Jerry Heasley
May 29, 2012

Imagine being 11 years old and finding a '67 big-block fastback that has been sitting in a garage for over 30 years. And best of all, the lady wanted to sell her late husband's Mustang. That's what happened to Konnor Splichal of Hayes, Kansas. The youngster was proactive in his pursuit of a '65-'70 fastback. He actually asked his father, Kevin, to take out a "want ad" when he couldn't get the '67 High Country Special he had his eyes on. Konnor comes from a Mustang family. His father owns a '67 Sports Sprint. His 16-year-old brother drives a '71 Mach 1 and his older sister gets around town in a '99 Mustang 35th anniversary convertible.

Kevin said, "Several inquiries ended up as dead ends because nothing seemed to spark Konnor's enthusiasm like the '67 HCS. We found a couple of fastbacks and they were the typical rust-buckets. "Then, last October, Kevin got a call from Harold Farrier (interestingly, "Farrier" means somebody who fits and makes horseshoes). "He said he had a '67 fastback that he was selling for a friend and that we should come look at it," Kevin said. Kevin loaded up his two boys and drove three hours to Wichita in search of Mustang gold. They met Farrier at a residence on the edge of town. He opened the garage door to a sight of pure wonderment for Kevin and his sons. Kevin described it as, "This Acapulco Blue fastback, spare tire sitting against the back of it, covered in dirt and boxes, and stuff all around it."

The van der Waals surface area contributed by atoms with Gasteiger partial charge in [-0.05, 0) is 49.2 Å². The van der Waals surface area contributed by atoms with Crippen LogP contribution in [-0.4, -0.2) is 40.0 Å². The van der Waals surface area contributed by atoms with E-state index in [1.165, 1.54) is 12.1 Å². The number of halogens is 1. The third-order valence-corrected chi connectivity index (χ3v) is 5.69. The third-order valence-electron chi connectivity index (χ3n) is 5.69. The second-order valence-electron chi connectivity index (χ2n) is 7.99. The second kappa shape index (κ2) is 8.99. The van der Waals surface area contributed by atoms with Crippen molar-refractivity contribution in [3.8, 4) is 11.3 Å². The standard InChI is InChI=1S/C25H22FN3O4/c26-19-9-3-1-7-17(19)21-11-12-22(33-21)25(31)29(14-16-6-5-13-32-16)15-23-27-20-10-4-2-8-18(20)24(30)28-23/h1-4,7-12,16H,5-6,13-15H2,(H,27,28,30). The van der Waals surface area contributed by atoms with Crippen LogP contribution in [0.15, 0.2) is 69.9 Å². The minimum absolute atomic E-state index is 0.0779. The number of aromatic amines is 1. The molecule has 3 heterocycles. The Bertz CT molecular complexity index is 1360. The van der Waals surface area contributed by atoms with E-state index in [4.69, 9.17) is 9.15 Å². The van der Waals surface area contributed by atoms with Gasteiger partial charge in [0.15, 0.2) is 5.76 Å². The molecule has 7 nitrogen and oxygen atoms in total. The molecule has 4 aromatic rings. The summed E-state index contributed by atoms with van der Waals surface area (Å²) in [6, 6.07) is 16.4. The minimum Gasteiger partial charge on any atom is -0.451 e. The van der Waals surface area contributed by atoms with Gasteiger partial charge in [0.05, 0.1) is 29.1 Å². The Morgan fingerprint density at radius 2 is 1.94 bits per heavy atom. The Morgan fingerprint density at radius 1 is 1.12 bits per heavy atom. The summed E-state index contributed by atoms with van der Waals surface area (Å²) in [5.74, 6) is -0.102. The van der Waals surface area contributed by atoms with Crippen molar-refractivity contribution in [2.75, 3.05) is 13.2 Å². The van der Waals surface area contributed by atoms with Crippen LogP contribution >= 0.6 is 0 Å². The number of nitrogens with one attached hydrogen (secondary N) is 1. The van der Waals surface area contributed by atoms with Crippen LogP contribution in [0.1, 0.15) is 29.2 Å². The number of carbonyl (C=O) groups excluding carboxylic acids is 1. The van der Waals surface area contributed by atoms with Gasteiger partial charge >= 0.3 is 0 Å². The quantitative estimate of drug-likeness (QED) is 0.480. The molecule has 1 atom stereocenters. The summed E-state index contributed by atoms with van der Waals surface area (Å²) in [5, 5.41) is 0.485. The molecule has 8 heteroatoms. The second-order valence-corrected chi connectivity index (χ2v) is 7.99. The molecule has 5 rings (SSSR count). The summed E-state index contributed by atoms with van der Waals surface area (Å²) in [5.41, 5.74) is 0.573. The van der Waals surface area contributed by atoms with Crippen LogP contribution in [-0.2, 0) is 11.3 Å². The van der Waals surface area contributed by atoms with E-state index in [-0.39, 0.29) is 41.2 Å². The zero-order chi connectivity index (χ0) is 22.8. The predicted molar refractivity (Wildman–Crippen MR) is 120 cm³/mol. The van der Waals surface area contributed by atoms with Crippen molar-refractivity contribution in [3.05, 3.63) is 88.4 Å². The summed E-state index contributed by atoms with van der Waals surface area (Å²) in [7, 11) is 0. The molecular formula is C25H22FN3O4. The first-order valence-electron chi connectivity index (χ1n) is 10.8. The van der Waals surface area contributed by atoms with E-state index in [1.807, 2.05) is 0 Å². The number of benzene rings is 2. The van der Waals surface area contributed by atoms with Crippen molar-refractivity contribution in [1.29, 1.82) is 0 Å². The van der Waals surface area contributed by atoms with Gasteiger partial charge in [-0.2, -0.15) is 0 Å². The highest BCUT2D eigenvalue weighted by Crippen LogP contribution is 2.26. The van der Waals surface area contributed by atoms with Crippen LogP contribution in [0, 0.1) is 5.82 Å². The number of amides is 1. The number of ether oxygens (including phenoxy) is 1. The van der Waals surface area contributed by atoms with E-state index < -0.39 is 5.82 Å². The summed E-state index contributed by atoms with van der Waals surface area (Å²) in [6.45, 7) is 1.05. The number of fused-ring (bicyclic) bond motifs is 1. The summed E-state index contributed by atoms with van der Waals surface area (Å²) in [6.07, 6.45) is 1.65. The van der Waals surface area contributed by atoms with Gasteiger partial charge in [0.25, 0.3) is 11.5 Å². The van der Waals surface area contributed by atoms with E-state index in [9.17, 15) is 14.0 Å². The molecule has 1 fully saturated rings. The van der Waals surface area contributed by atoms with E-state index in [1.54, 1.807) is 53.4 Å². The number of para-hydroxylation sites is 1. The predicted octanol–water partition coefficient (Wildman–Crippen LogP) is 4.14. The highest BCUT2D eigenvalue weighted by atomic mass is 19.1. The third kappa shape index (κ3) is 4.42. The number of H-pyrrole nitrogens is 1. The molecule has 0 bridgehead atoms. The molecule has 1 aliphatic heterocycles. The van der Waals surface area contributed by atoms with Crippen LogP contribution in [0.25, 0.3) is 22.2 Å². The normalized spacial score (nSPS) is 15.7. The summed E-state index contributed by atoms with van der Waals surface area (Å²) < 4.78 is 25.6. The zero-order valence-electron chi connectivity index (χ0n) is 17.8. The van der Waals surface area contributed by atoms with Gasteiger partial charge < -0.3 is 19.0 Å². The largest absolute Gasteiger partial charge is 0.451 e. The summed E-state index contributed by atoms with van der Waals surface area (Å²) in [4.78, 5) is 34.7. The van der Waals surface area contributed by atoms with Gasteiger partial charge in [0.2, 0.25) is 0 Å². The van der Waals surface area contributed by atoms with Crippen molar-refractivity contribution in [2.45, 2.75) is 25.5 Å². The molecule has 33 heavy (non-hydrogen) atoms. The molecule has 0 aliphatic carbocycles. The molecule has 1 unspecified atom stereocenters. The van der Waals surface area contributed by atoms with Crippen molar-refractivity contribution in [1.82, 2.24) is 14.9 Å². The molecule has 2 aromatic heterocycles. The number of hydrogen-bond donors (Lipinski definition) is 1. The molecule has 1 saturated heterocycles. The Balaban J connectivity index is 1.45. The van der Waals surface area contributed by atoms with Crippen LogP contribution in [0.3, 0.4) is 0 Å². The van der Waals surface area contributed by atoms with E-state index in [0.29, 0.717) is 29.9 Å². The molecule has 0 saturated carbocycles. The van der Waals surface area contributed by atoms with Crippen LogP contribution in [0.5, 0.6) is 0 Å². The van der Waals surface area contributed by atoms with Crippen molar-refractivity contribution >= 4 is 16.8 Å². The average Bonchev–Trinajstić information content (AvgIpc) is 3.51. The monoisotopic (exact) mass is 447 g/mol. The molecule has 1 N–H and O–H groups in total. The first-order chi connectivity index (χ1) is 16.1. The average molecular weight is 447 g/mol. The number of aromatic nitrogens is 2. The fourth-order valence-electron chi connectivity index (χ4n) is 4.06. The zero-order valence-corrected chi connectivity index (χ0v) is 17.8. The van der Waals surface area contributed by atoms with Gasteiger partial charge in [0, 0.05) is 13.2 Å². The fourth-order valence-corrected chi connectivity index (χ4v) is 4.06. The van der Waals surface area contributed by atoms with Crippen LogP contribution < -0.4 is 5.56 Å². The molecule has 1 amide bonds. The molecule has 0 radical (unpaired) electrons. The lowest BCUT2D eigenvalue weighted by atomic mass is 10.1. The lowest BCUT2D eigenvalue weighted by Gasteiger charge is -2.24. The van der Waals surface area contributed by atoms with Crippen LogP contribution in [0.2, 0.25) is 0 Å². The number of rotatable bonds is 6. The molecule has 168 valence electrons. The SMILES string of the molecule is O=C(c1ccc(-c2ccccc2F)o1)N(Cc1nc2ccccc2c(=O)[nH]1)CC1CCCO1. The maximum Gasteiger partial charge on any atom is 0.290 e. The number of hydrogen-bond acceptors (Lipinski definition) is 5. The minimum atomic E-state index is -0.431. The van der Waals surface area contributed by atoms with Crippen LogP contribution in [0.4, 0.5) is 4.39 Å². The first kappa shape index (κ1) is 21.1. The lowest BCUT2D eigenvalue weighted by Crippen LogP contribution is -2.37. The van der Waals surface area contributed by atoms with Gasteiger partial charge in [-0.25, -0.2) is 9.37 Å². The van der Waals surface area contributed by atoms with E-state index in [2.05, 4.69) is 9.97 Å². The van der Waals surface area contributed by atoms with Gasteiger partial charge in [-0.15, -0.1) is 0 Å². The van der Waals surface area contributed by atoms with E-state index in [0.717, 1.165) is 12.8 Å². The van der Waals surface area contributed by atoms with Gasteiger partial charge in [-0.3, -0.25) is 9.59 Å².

According to Farrier, the Mustang had been sitting in the garage since 1978. There was no visible rust and it appeared complete. The fastback had the 390 big-block, four-speed, air conditioning, and standard interior with fold-down rear seats. When Kevin told me that the only thing missing was a fog lamp, I realized the fastback could also be a factory GT. The odometer showed about 73,000 miles. I wanted to know if 11-year-old Konnor was excited. Kevin said, "Yeah, he kept asking me, 'Dad are we gonna get it? Dad, are we gonna get it?' "At first, Kevin didn't know if he could afford the $14,000 asking price. "I had to do a lot of thinking to figure out how I was going to get the funds," he says. Of course, the price was under market value. Kevin knew he could get his money back and maybe make a few dollars on the deal if he desired. But he didn't buy the car to sell. He wanted to buy it for Konnor. In the end, he came up with the cash and added the car to the family.

"Does Konnor know how lucky he is?" I asked. "I don't think it will sink in until we start driving it," Kevin answered. For now, Konnor is learning to drive a standard transmission on the farm. His father says he's getting pretty good at it. By the time Konnor reaches driving age, the Mustang should be restored. The job has already started. Kevin found a little rust in the floor pans, but nothing serious. When they returned to Wichita with a trailer to pick up the Mustang, the Splichals met the owner. She was happy that her late husband's Mustang was going to a good home. Kevin said, "Her only request was that we come back and show it to her when we get it restored."